Native American (Hopi) Traditions – Rituals & Ceremonies: Wedding Ceremony

A Hopi Bride.—Photo by Colton

The Hopi Native girl, after undergoing important rites of adolescence, (usually between the age of 16 and 20) is ready to receive suitors. In former days it was customary to give an informal picnic on the day following an important ritual.

If a girl had decided on a youth as a future mate, she would extend to him an invitation to accompany her and would present him with a loaf of qomi, a bread made of sweet cornmeal in lieu of somiviki (maiden’s cake). Since this invitation was tantamount to being engaged, boys would only accept the invitation from girls they were willing to marry.

A Hopi young man would propose to a maiden by preparing a bundle of fine clothing and white buckskin moccasins. He would leave the bundle at her doorstep and if she accepted it, she accepted him as her future husband.

Approving the Marriage
If the prospective Hopi bride and groom expected the marriage to be sanctioned by society, there were several restrictions which must be followed. No marriage was allowed within the nuclear family or to someone who was previously married.

Once the decision to marry is made by the young couple, the boy goes, after supper, to the girl’s home and states his intentions to the girls parents. If approved, he is instructed to return to his home and inform his parents. The girl will grind cornmeal or make bread and take it to the home of her prospective groom. If the mother accepts it, the wedding plans move forward.

Hopi Wedding Preparations
The bride returns home to grind more cornmeal, and the groom fetches water and chops wood for his mother. On the evening when these chores are completed, the bride dresses in her manta beads and her wedding blanket. She, with the boy, walk barefoot to his house. She presents the cornmeal to his mother and prepares for a three day stay at his home.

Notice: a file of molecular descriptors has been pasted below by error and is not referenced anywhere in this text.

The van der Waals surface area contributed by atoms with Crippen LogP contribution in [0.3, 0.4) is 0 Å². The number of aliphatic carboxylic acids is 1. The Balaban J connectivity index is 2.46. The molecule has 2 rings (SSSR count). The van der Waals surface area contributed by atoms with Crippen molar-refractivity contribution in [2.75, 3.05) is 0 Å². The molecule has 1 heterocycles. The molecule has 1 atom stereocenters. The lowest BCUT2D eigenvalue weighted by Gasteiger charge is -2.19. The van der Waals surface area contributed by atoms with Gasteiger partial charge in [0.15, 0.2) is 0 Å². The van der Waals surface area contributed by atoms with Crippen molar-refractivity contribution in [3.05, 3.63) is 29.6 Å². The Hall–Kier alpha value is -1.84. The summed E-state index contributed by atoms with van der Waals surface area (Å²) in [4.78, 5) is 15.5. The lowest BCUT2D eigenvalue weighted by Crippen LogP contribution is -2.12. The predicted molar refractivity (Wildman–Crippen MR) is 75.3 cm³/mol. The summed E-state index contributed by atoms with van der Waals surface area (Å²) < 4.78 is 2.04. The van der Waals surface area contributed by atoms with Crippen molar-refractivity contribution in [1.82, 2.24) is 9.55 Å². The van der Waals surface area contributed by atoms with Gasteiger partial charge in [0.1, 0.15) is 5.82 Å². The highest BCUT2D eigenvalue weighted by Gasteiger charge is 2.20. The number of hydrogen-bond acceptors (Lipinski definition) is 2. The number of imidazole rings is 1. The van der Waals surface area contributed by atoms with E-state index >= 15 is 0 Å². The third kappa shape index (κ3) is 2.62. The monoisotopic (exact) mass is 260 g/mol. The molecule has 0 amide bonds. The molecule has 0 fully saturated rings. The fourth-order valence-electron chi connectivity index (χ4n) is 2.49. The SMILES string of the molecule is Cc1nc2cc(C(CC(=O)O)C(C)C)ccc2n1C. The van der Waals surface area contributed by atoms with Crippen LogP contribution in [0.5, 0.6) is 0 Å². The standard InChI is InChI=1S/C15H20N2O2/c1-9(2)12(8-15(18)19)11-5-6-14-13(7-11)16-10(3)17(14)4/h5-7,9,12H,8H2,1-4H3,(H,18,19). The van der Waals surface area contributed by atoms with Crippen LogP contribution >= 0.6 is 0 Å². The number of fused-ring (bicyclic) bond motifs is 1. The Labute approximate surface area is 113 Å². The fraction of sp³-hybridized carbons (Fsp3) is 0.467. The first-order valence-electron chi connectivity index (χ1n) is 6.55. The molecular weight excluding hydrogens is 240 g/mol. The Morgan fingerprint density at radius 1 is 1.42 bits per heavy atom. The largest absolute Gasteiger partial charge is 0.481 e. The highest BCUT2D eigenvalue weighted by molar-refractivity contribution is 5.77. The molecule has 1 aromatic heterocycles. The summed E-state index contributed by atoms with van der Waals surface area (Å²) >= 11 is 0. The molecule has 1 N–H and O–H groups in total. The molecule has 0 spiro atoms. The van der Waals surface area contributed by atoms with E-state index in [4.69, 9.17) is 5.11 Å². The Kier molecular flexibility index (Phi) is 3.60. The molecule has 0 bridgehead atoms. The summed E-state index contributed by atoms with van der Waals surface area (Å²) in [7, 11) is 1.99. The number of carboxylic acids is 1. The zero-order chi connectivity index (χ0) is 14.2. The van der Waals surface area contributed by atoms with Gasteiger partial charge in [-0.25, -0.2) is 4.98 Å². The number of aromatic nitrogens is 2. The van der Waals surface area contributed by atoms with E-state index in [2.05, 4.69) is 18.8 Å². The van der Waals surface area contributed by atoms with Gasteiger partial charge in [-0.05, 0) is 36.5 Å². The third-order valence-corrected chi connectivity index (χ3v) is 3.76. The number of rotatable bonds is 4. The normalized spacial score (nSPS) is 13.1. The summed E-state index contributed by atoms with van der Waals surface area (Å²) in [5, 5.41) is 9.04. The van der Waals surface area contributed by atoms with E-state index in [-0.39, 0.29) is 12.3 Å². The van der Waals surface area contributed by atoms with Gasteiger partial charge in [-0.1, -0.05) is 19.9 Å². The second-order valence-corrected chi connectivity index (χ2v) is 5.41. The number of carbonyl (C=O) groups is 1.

For three days prior to the wedding, the bride will rise and grind cornmeal for her mother-in-law. During this period, the groom’s paternal aunts visit and “attack” the bride with mud. Her future mother-in-law steps in to protect her.

Consummation of the Marriage
On the morning of the wedding the bride’s female relatives brought to the groom’s mother’s home, the ground corn and piki bread that the bride had prepared.

The females then washed the hair of the engaged couple in a single basin. The hair of the bride and groom was then entwined to signify their lifelong union.

With hair still interwoven the bride and groom walk to the edge of the mesa to witness and pray to the rising sun.

Hopi Wedding Attire
They remain at the girl’s home until her wedding garment is complete. The garments are woven by the groom and any men in the village who wish to participate. The garments consist of a large belt, two all-white wedding robes, a white wedding robe with red stripes at top and bottom, white buckskin leggings and moccasins, a string for tying the hair, and a reed mat in which to wrap the outfit. (This outfit also will serve as a shroud, since these garments will be necessary for the trip through the underworld.)

Conclusion of Hopi Ceremony
In about two weeks, she will dress in her wedding garments and return to her home where she is received by her mother and relatives. The groom’s relatives accompany her and an exchange of gifts are made. During that evening, the groom comes and spends the night at his mother-in-law’s. The next day he fetches wood for her, and from then on is a permanent resident in her house.

http://www.manataka.org/page348.html#Hopi Traditions

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